This is turning-out to be the fly in the ointment in the pipeline wars, for oil companies that have been trying to get the vaporous substance out of the ground, over the ground, or under the sea, into the gas lines of Europe and Asia. Impatient stock-holders are itching for instant returns but the overly ambitious pipeline scenarios which were used to charm the pants off potential investors have proven to be overly optimistic, if not flat wrong. The result is production bottlenecks, because tran-Caucasus and trans-Black Sea transportation capacity is not there. The capacity to tap either Caspian oil or gas is many times greater than the capacity to move it to the European market. The greatest of all the obstacles to the fulfillment of this great corporate vision remains the Black Sea. At present, the only Caspian oil or gas to transit the Black Sea will move by tanker, and tanker traffic cannot possibly grow large enough to handle this task, simply because of the narrow outlet of the Bosporus Straits.
All of the pieces have to be in place before the real profits can begin to flow back to the corporate stock-holders. This means that--enough wells must be drilled in Kazakhstan, Russia and Azerbaijan to meet the flow capacity needed on the European end; processing plants and compressor stations must be built; undersea pipelines must be in place; overland routes are just the most obvious part of the complex puzzle.
The chosen path to realization of the pipeline pipe dreams has been one of bribery and economic extortion, backed by the threat of military force, or other forms of destabilization. This is why it is all falling apart now. There is no military power in the world great enough to supply the manpower and levels of force required to force the pipeline plans into development, or to protect them from terrorism once they are built. It would take all the militaries of the world, working together, to pull this off. Hopefully, for the rest of us, the forces of Empire are nowhere near this point of inter-connectedness.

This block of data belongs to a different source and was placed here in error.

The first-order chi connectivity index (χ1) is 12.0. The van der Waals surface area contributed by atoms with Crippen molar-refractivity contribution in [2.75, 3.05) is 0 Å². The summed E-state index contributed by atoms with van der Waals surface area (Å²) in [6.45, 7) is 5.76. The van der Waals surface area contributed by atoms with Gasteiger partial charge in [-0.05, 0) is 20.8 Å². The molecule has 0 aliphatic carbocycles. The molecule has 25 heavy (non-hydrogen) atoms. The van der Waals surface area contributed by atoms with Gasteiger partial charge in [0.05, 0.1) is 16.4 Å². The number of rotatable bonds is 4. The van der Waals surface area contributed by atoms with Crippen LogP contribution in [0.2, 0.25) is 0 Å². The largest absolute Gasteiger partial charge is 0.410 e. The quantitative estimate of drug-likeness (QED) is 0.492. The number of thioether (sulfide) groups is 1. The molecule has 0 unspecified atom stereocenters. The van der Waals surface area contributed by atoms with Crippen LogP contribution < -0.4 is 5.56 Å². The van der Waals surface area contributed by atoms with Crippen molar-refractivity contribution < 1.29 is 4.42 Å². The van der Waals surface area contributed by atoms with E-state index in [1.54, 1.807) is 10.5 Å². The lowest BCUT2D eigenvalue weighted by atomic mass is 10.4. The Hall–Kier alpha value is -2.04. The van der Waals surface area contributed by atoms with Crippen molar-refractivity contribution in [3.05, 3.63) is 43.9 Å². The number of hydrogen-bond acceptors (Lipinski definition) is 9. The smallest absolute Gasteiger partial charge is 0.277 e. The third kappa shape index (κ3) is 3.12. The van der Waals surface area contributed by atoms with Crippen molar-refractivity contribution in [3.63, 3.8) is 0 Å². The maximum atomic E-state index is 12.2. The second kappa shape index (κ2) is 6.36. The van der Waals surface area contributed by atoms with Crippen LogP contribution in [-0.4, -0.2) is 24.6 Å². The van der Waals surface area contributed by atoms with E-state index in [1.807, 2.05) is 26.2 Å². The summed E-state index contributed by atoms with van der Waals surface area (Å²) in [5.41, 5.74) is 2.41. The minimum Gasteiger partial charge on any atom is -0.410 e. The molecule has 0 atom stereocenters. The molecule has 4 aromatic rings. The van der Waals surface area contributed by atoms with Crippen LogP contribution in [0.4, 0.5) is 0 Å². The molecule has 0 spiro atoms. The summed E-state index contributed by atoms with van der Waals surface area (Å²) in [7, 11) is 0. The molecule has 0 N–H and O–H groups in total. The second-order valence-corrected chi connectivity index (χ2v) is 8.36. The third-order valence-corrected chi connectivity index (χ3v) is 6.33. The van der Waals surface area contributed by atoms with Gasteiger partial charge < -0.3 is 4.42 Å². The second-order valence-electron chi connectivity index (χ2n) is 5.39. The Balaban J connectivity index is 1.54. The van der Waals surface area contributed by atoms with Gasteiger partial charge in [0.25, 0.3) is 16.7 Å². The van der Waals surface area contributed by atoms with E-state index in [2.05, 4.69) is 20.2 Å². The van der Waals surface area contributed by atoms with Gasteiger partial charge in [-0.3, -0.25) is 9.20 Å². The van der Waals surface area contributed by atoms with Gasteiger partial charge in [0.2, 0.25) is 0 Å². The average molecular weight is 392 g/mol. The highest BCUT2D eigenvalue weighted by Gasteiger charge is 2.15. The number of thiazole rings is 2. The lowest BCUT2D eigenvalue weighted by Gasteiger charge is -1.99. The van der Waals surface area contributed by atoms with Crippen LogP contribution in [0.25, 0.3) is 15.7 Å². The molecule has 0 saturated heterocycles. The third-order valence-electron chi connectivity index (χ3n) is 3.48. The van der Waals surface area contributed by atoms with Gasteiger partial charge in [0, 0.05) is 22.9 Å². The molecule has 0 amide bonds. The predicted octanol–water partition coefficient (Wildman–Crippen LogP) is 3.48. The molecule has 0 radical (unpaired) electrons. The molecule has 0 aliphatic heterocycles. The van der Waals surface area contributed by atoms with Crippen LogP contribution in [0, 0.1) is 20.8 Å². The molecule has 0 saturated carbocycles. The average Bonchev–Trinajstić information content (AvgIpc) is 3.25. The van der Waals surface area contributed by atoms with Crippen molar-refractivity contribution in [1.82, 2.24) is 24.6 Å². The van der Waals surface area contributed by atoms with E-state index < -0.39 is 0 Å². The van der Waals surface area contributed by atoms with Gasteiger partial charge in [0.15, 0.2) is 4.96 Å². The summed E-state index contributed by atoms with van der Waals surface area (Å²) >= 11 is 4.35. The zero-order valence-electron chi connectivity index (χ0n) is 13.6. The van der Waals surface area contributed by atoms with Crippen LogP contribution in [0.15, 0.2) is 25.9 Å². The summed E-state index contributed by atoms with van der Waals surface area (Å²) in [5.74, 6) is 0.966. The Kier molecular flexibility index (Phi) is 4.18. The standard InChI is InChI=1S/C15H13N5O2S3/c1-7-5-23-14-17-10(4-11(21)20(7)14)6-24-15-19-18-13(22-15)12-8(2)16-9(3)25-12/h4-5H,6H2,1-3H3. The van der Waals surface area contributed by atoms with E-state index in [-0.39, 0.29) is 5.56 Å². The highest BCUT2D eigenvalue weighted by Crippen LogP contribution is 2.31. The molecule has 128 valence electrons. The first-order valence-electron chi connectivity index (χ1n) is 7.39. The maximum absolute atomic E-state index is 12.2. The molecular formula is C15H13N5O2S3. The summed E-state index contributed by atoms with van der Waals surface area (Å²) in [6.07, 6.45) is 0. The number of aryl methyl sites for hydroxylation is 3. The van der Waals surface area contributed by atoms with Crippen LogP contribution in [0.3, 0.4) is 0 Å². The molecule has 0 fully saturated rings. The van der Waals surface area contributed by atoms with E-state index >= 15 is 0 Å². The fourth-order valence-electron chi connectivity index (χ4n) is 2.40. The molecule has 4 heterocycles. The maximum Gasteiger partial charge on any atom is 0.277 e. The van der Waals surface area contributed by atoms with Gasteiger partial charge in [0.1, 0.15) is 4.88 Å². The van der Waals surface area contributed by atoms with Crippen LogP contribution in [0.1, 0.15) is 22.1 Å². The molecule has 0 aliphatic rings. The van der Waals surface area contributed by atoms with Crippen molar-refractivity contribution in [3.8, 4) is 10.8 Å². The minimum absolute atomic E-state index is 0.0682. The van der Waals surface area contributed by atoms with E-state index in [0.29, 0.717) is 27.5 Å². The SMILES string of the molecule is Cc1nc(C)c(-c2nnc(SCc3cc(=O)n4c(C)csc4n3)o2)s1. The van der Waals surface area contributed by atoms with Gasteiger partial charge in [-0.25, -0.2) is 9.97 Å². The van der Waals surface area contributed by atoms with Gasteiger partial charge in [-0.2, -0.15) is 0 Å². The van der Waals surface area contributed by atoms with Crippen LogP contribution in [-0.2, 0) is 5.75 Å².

Perhaps the bottle-necks, the flare-ups and the firewalls of international opinion will open the eyes of the developers and force them to see the folly of their plans. Only international cooperation, on all levels, will bring the pipelines to the world....
ATYRAU, Kazakhstan — Even as the petroleum industry continues drilling in the Gulf of Mexico at considerable expense and risk, a single field here in Central Asia stands ready to produce two-thirds as much oil each day as the entire gulf does, with less danger to the environment.
But 30 years after its discovery, this field, known as the Tengiz, is still running at only about half speed. Blame geopolitics, not geology.
The problem with the Tengiz field, whose lead operator is the American company Chevron, is not a matter of extracting the oil. More than 100 working wells have already been successfully drilled into the scrub brush desert of western Kazakhstan, near the Caspian Sea.
The challenge is getting the oil to the market.
The Tengiz field, one of the world’s largest known petroleum reservoirs, is tied to a 935-mile pipeline to the Black Sea that the Russian government has declined for years to expand. That refusal has held even though Chevron is a minority partner in the Russian-led pipeline, the Caspian Pipeline Consortium, or C.P.C., which agreed a dozen years ago to more than double its carrying capacity when demand required.
As a result, instead of the 600,000 barrels a day from the Tengiz field that the planners had envisioned by now, Chevron has been limited to pumping about 420,000 barrels through the C.P.C. pipeline to the Black Sea — the nearest entry point to international sea lanes. And Chevron has held off on further production investment that would raise the daily total to about a million barrels. (By comparison, the Gulf of Mexico’s daily output is about 1.5 million barrels.)